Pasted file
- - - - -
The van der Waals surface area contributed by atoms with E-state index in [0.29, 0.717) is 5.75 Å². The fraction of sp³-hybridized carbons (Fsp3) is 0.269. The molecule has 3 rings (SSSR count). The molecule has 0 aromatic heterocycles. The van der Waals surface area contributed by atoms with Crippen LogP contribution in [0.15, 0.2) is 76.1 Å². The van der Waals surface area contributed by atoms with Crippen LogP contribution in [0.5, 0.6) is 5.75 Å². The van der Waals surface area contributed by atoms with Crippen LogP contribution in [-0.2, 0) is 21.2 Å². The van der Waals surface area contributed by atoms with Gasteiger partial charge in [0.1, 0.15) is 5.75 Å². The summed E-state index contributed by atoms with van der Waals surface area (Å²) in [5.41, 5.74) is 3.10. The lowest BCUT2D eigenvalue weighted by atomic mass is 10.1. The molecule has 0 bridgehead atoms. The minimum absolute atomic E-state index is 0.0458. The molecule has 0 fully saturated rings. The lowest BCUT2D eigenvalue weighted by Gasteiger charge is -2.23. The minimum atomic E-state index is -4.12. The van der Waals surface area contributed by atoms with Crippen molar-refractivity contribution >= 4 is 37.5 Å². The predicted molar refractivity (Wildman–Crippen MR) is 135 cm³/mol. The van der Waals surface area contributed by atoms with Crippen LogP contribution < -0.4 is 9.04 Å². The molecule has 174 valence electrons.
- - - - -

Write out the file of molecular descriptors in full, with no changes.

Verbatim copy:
The van der Waals surface area contributed by atoms with E-state index in [0.29, 0.717) is 5.75 Å². The fraction of sp³-hybridized carbons (Fsp3) is 0.269. The molecule has 3 rings (SSSR count). The molecule has 0 aromatic heterocycles. The van der Waals surface area contributed by atoms with Crippen LogP contribution in [0.15, 0.2) is 76.1 Å². The van der Waals surface area contributed by atoms with Crippen LogP contribution in [0.5, 0.6) is 5.75 Å². The van der Waals surface area contributed by atoms with Crippen LogP contribution in [-0.2, 0) is 21.2 Å². The van der Waals surface area contributed by atoms with Gasteiger partial charge in [0.1, 0.15) is 5.75 Å². The summed E-state index contributed by atoms with van der Waals surface area (Å²) in [5.41, 5.74) is 3.10. The lowest BCUT2D eigenvalue weighted by atomic mass is 10.1. The molecule has 0 bridgehead atoms. The minimum absolute atomic E-state index is 0.0458. The molecule has 0 fully saturated rings. The lowest BCUT2D eigenvalue weighted by Gasteiger charge is -2.23. The minimum atomic E-state index is -4.12. The van der Waals surface area contributed by atoms with Crippen molar-refractivity contribution >= 4 is 37.5 Å². The predicted molar refractivity (Wildman–Crippen MR) is 135 cm³/mol. The van der Waals surface area contributed by atoms with Crippen LogP contribution < -0.4 is 9.04 Å². The molecule has 174 valence electrons.